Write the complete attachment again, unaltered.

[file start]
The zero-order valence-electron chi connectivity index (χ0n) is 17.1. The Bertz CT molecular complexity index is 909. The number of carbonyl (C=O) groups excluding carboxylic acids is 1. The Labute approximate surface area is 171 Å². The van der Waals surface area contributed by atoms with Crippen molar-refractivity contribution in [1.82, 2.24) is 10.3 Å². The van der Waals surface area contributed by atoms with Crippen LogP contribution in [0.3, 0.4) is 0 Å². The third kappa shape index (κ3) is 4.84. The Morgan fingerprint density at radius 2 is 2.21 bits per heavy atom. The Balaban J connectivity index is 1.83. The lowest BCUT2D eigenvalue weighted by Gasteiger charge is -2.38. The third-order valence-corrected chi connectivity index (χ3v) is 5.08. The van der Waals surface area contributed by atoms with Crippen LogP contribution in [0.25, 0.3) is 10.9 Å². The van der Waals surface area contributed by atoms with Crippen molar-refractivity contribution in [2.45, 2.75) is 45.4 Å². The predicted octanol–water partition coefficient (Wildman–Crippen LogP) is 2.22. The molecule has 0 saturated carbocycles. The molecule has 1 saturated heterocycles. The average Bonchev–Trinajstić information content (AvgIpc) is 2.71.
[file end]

The zero-order valence-electron chi connectivity index (χ0n) is 17.1. The Bertz CT molecular complexity index is 909. The number of carbonyl (C=O) groups excluding carboxylic acids is 1. The Labute approximate surface area is 171 Å². The van der Waals surface area contributed by atoms with Crippen molar-refractivity contribution in [1.82, 2.24) is 10.3 Å². The van der Waals surface area contributed by atoms with Crippen LogP contribution in [0.3, 0.4) is 0 Å². The third kappa shape index (κ3) is 4.84. The Morgan fingerprint density at radius 2 is 2.21 bits per heavy atom. The Balaban J connectivity index is 1.83. The lowest BCUT2D eigenvalue weighted by Gasteiger charge is -2.38. The third-order valence-corrected chi connectivity index (χ3v) is 5.08. The van der Waals surface area contributed by atoms with Crippen LogP contribution in [0.25, 0.3) is 10.9 Å². The van der Waals surface area contributed by atoms with Crippen molar-refractivity contribution in [2.45, 2.75) is 45.4 Å². The predicted octanol–water partition coefficient (Wildman–Crippen LogP) is 2.22. The molecule has 0 saturated carbocycles. The molecule has 1 saturated heterocycles. The average Bonchev–Trinajstić information content (AvgIpc) is 2.71.